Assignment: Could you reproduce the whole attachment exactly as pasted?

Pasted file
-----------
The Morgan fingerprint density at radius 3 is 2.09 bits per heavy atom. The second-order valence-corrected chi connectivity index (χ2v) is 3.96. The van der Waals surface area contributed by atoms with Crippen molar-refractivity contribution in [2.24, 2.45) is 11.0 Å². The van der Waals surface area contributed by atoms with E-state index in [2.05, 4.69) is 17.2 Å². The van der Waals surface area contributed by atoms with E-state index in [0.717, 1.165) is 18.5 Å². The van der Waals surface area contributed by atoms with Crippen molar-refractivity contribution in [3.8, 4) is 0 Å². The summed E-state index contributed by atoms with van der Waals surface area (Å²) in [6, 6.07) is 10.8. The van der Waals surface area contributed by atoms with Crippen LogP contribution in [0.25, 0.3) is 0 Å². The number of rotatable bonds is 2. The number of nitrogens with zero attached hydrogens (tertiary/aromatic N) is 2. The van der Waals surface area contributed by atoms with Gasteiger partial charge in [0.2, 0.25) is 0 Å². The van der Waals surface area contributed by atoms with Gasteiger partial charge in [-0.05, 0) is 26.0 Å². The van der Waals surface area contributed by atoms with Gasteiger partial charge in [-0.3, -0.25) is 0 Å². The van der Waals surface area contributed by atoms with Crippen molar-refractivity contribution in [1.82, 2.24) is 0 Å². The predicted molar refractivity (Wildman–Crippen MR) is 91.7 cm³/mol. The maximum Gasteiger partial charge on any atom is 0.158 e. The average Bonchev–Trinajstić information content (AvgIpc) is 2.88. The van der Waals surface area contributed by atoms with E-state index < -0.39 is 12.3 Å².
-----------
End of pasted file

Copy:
The Morgan fingerprint density at radius 3 is 2.09 bits per heavy atom. The second-order valence-corrected chi connectivity index (χ2v) is 3.96. The van der Waals surface area contributed by atoms with Crippen molar-refractivity contribution in [2.24, 2.45) is 11.0 Å². The van der Waals surface area contributed by atoms with E-state index in [2.05, 4.69) is 17.2 Å². The van der Waals surface area contributed by atoms with E-state index in [0.717, 1.165) is 18.5 Å². The van der Waals surface area contributed by atoms with Crippen molar-refractivity contribution in [3.8, 4) is 0 Å². The summed E-state index contributed by atoms with van der Waals surface area (Å²) in [6, 6.07) is 10.8. The van der Waals surface area contributed by atoms with Crippen LogP contribution in [0.25, 0.3) is 0 Å². The number of rotatable bonds is 2. The number of nitrogens with zero attached hydrogens (tertiary/aromatic N) is 2. The van der Waals surface area contributed by atoms with Gasteiger partial charge in [0.2, 0.25) is 0 Å². The van der Waals surface area contributed by atoms with Gasteiger partial charge in [-0.05, 0) is 26.0 Å². The van der Waals surface area contributed by atoms with Gasteiger partial charge in [-0.3, -0.25) is 0 Å². The van der Waals surface area contributed by atoms with Crippen molar-refractivity contribution in [1.82, 2.24) is 0 Å². The predicted molar refractivity (Wildman–Crippen MR) is 91.7 cm³/mol. The maximum Gasteiger partial charge on any atom is 0.158 e. The average Bonchev–Trinajstić information content (AvgIpc) is 2.88. The van der Waals surface area contributed by atoms with E-state index < -0.39 is 12.3 Å².